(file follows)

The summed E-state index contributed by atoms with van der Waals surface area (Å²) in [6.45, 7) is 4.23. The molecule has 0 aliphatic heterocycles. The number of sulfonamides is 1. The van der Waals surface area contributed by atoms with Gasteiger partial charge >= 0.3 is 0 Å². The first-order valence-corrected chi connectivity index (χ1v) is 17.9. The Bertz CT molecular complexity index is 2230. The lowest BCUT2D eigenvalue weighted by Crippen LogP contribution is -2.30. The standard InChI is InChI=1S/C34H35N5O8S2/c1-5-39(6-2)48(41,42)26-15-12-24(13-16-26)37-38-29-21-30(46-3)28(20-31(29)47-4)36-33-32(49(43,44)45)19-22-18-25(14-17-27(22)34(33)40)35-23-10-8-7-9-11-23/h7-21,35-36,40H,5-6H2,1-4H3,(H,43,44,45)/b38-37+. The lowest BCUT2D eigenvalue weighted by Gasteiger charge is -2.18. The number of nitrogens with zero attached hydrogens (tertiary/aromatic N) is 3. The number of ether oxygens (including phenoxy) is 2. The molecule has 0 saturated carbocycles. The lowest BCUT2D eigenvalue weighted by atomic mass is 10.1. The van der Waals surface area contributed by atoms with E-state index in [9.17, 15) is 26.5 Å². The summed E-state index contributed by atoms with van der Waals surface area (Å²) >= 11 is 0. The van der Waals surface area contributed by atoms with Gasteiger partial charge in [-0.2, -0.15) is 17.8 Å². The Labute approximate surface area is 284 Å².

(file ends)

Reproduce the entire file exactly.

The summed E-state index contributed by atoms with van der Waals surface area (Å²) in [6.45, 7) is 4.23. The molecule has 0 aliphatic heterocycles. The number of sulfonamides is 1. The van der Waals surface area contributed by atoms with Gasteiger partial charge >= 0.3 is 0 Å². The first-order valence-corrected chi connectivity index (χ1v) is 17.9. The Bertz CT molecular complexity index is 2230. The lowest BCUT2D eigenvalue weighted by Crippen LogP contribution is -2.30. The standard InChI is InChI=1S/C34H35N5O8S2/c1-5-39(6-2)48(41,42)26-15-12-24(13-16-26)37-38-29-21-30(46-3)28(20-31(29)47-4)36-33-32(49(43,44)45)19-22-18-25(14-17-27(22)34(33)40)35-23-10-8-7-9-11-23/h7-21,35-36,40H,5-6H2,1-4H3,(H,43,44,45)/b38-37+. The lowest BCUT2D eigenvalue weighted by Gasteiger charge is -2.18. The number of nitrogens with zero attached hydrogens (tertiary/aromatic N) is 3. The number of ether oxygens (including phenoxy) is 2. The molecule has 0 saturated carbocycles. The lowest BCUT2D eigenvalue weighted by atomic mass is 10.1. The van der Waals surface area contributed by atoms with E-state index in [9.17, 15) is 26.5 Å². The summed E-state index contributed by atoms with van der Waals surface area (Å²) >= 11 is 0. The van der Waals surface area contributed by atoms with Gasteiger partial charge in [-0.2, -0.15) is 17.8 Å². The Labute approximate surface area is 284 Å².